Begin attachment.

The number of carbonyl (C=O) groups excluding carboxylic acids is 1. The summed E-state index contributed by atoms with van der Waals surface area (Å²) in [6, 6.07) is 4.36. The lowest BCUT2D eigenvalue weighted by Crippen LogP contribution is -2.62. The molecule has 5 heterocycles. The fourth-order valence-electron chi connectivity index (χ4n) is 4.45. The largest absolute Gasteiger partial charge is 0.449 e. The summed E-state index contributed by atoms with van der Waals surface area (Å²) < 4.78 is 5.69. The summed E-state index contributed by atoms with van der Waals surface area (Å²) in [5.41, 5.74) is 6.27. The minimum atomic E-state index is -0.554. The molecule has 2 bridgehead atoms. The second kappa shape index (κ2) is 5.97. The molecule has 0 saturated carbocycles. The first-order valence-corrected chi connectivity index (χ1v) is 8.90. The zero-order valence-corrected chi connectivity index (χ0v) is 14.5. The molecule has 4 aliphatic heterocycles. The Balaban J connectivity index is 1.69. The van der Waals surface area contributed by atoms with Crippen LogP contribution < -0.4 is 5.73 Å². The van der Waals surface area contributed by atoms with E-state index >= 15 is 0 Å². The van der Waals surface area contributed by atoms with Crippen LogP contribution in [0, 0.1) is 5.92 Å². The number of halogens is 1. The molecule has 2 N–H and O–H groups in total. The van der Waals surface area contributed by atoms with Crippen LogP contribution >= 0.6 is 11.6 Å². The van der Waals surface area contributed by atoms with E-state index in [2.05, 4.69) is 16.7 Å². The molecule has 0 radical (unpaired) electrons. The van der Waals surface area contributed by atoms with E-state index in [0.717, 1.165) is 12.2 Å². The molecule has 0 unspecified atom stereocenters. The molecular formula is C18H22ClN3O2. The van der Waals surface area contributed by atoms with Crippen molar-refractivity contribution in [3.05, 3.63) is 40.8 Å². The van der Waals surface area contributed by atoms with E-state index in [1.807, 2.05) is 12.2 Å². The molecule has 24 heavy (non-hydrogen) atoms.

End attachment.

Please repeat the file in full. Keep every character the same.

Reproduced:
The number of carbonyl (C=O) groups excluding carboxylic acids is 1. The summed E-state index contributed by atoms with van der Waals surface area (Å²) in [6, 6.07) is 4.36. The lowest BCUT2D eigenvalue weighted by Crippen LogP contribution is -2.62. The molecule has 5 heterocycles. The fourth-order valence-electron chi connectivity index (χ4n) is 4.45. The largest absolute Gasteiger partial charge is 0.449 e. The summed E-state index contributed by atoms with van der Waals surface area (Å²) < 4.78 is 5.69. The summed E-state index contributed by atoms with van der Waals surface area (Å²) in [5.41, 5.74) is 6.27. The minimum atomic E-state index is -0.554. The molecule has 2 bridgehead atoms. The second kappa shape index (κ2) is 5.97. The molecule has 0 saturated carbocycles. The first-order valence-corrected chi connectivity index (χ1v) is 8.90. The zero-order valence-corrected chi connectivity index (χ0v) is 14.5. The molecule has 4 aliphatic heterocycles. The Balaban J connectivity index is 1.69. The van der Waals surface area contributed by atoms with Crippen LogP contribution < -0.4 is 5.73 Å². The van der Waals surface area contributed by atoms with E-state index >= 15 is 0 Å². The van der Waals surface area contributed by atoms with Crippen LogP contribution in [0, 0.1) is 5.92 Å². The number of halogens is 1. The molecule has 2 N–H and O–H groups in total. The van der Waals surface area contributed by atoms with Crippen LogP contribution >= 0.6 is 11.6 Å². The van der Waals surface area contributed by atoms with E-state index in [2.05, 4.69) is 16.7 Å². The molecule has 0 radical (unpaired) electrons. The van der Waals surface area contributed by atoms with E-state index in [0.717, 1.165) is 12.2 Å². The molecule has 0 unspecified atom stereocenters. The molecular formula is C18H22ClN3O2. The van der Waals surface area contributed by atoms with Crippen molar-refractivity contribution in [3.05, 3.63) is 40.8 Å². The van der Waals surface area contributed by atoms with E-state index in [1.807, 2.05) is 12.2 Å². The molecule has 24 heavy (non-hydrogen) atoms.